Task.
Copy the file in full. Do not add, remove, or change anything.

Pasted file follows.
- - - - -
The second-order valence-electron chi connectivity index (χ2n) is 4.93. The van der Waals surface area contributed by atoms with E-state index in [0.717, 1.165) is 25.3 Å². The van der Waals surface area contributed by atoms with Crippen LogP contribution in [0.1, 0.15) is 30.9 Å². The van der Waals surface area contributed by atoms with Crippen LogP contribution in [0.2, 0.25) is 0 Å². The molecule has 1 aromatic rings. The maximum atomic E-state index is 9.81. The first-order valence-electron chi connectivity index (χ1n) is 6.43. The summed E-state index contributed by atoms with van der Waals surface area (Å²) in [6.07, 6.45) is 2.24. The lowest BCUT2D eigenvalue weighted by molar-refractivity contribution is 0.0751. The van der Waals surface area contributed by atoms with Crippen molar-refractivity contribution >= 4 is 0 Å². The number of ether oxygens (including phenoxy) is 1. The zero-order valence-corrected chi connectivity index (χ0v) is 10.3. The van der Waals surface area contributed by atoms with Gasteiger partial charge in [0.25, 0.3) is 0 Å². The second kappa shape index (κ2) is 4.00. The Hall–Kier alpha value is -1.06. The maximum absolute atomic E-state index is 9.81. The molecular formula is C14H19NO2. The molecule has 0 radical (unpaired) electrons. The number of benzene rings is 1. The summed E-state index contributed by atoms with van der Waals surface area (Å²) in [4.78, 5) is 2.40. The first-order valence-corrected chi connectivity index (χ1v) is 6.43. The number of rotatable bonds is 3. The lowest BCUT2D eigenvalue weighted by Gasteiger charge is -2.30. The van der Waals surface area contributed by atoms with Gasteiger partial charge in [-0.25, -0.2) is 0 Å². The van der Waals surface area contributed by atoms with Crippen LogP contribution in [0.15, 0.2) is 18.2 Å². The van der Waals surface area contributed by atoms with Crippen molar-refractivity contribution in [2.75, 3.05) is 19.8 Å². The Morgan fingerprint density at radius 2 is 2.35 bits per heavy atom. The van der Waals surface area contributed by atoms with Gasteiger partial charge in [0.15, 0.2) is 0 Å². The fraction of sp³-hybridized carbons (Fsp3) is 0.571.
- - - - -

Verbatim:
The second-order valence-electron chi connectivity index (χ2n) is 4.93. The van der Waals surface area contributed by atoms with E-state index in [0.717, 1.165) is 25.3 Å². The van der Waals surface area contributed by atoms with Crippen LogP contribution in [0.1, 0.15) is 30.9 Å². The van der Waals surface area contributed by atoms with Crippen LogP contribution in [0.2, 0.25) is 0 Å². The molecule has 1 aromatic rings. The maximum atomic E-state index is 9.81. The first-order valence-electron chi connectivity index (χ1n) is 6.43. The summed E-state index contributed by atoms with van der Waals surface area (Å²) in [6.07, 6.45) is 2.24. The lowest BCUT2D eigenvalue weighted by molar-refractivity contribution is 0.0751. The van der Waals surface area contributed by atoms with Crippen molar-refractivity contribution >= 4 is 0 Å². The number of ether oxygens (including phenoxy) is 1. The zero-order valence-corrected chi connectivity index (χ0v) is 10.3. The van der Waals surface area contributed by atoms with Gasteiger partial charge in [0.25, 0.3) is 0 Å². The second kappa shape index (κ2) is 4.00. The Hall–Kier alpha value is -1.06. The maximum absolute atomic E-state index is 9.81. The molecular formula is C14H19NO2. The molecule has 0 radical (unpaired) electrons. The number of benzene rings is 1. The summed E-state index contributed by atoms with van der Waals surface area (Å²) in [4.78, 5) is 2.40. The first-order valence-corrected chi connectivity index (χ1v) is 6.43. The number of rotatable bonds is 3. The lowest BCUT2D eigenvalue weighted by Gasteiger charge is -2.30. The van der Waals surface area contributed by atoms with Gasteiger partial charge in [-0.25, -0.2) is 0 Å². The van der Waals surface area contributed by atoms with Crippen LogP contribution in [0.15, 0.2) is 18.2 Å². The van der Waals surface area contributed by atoms with Crippen molar-refractivity contribution in [2.75, 3.05) is 19.8 Å². The Morgan fingerprint density at radius 2 is 2.35 bits per heavy atom. The van der Waals surface area contributed by atoms with Gasteiger partial charge in [0.15, 0.2) is 0 Å². The fraction of sp³-hybridized carbons (Fsp3) is 0.571.